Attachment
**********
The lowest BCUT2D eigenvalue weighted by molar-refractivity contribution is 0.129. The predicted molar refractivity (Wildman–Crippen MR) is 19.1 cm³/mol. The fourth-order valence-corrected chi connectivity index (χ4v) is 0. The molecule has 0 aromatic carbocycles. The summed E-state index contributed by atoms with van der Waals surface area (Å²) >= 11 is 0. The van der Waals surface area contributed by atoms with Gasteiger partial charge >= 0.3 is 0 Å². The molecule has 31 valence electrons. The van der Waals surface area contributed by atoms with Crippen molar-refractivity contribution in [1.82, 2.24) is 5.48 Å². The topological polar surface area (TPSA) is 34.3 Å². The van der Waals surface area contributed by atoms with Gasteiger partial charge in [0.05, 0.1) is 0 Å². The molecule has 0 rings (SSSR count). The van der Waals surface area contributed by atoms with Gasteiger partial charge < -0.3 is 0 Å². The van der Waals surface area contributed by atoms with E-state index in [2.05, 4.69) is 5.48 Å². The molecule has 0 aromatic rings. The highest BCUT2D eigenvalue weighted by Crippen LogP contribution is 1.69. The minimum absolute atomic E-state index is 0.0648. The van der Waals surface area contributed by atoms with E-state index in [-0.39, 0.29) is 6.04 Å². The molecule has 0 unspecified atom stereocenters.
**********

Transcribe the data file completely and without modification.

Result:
The lowest BCUT2D eigenvalue weighted by molar-refractivity contribution is 0.129. The predicted molar refractivity (Wildman–Crippen MR) is 19.1 cm³/mol. The fourth-order valence-corrected chi connectivity index (χ4v) is 0. The molecule has 0 aromatic carbocycles. The summed E-state index contributed by atoms with van der Waals surface area (Å²) >= 11 is 0. The van der Waals surface area contributed by atoms with Gasteiger partial charge >= 0.3 is 0 Å². The molecule has 31 valence electrons. The van der Waals surface area contributed by atoms with Crippen molar-refractivity contribution in [1.82, 2.24) is 5.48 Å². The topological polar surface area (TPSA) is 34.3 Å². The van der Waals surface area contributed by atoms with Gasteiger partial charge in [0.05, 0.1) is 0 Å². The molecule has 0 rings (SSSR count). The van der Waals surface area contributed by atoms with Gasteiger partial charge < -0.3 is 0 Å². The van der Waals surface area contributed by atoms with E-state index in [2.05, 4.69) is 5.48 Å². The molecule has 0 aromatic rings. The highest BCUT2D eigenvalue weighted by Crippen LogP contribution is 1.69. The minimum absolute atomic E-state index is 0.0648. The van der Waals surface area contributed by atoms with E-state index in [-0.39, 0.29) is 6.04 Å². The molecule has 0 unspecified atom stereocenters.